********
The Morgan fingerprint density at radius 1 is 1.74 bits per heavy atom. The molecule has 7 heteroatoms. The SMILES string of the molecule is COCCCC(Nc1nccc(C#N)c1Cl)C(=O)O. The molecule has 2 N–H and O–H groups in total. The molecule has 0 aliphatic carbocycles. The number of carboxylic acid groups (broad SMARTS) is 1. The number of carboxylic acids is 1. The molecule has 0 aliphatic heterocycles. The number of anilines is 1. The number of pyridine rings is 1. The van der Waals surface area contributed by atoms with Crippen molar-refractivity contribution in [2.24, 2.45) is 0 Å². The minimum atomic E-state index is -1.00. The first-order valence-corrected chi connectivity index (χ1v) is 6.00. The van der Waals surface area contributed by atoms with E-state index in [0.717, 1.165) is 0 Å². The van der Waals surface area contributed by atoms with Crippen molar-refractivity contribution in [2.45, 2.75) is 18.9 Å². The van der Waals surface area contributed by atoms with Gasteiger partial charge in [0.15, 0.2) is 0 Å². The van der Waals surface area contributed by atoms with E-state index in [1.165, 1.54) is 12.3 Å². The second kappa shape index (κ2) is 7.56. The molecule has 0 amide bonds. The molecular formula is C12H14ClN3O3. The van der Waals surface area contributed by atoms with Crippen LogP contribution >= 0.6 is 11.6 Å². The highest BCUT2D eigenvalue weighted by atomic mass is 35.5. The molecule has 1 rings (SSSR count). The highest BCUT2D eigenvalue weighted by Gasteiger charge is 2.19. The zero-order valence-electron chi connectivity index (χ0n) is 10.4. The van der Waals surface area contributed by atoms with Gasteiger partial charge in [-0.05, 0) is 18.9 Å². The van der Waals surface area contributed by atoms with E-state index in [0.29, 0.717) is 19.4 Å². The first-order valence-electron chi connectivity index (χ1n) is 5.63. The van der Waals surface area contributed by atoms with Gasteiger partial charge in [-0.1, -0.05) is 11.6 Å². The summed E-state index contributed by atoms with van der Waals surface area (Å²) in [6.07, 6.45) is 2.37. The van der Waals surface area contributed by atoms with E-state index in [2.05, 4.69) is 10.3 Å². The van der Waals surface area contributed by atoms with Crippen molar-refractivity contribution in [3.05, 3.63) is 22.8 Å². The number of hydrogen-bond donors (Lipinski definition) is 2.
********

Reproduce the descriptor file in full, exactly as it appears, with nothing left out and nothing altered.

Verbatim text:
The Morgan fingerprint density at radius 1 is 1.74 bits per heavy atom. The molecule has 7 heteroatoms. The SMILES string of the molecule is COCCCC(Nc1nccc(C#N)c1Cl)C(=O)O. The molecule has 2 N–H and O–H groups in total. The molecule has 0 aliphatic carbocycles. The number of carboxylic acid groups (broad SMARTS) is 1. The number of carboxylic acids is 1. The molecule has 0 aliphatic heterocycles. The number of anilines is 1. The number of pyridine rings is 1. The van der Waals surface area contributed by atoms with Crippen molar-refractivity contribution in [2.24, 2.45) is 0 Å². The minimum atomic E-state index is -1.00. The first-order valence-corrected chi connectivity index (χ1v) is 6.00. The van der Waals surface area contributed by atoms with E-state index in [0.717, 1.165) is 0 Å². The van der Waals surface area contributed by atoms with Crippen molar-refractivity contribution in [2.45, 2.75) is 18.9 Å². The van der Waals surface area contributed by atoms with Gasteiger partial charge in [0.15, 0.2) is 0 Å². The van der Waals surface area contributed by atoms with E-state index in [1.165, 1.54) is 12.3 Å². The second kappa shape index (κ2) is 7.56. The molecule has 0 amide bonds. The molecular formula is C12H14ClN3O3. The van der Waals surface area contributed by atoms with Crippen LogP contribution >= 0.6 is 11.6 Å². The highest BCUT2D eigenvalue weighted by atomic mass is 35.5. The molecule has 1 rings (SSSR count). The highest BCUT2D eigenvalue weighted by Gasteiger charge is 2.19. The zero-order valence-electron chi connectivity index (χ0n) is 10.4. The van der Waals surface area contributed by atoms with Gasteiger partial charge in [-0.05, 0) is 18.9 Å². The van der Waals surface area contributed by atoms with E-state index in [0.29, 0.717) is 19.4 Å². The first-order valence-electron chi connectivity index (χ1n) is 5.63. The van der Waals surface area contributed by atoms with Gasteiger partial charge in [-0.1, -0.05) is 11.6 Å². The summed E-state index contributed by atoms with van der Waals surface area (Å²) in [6.07, 6.45) is 2.37. The van der Waals surface area contributed by atoms with E-state index in [2.05, 4.69) is 10.3 Å². The van der Waals surface area contributed by atoms with Crippen molar-refractivity contribution in [3.05, 3.63) is 22.8 Å². The number of hydrogen-bond donors (Lipinski definition) is 2.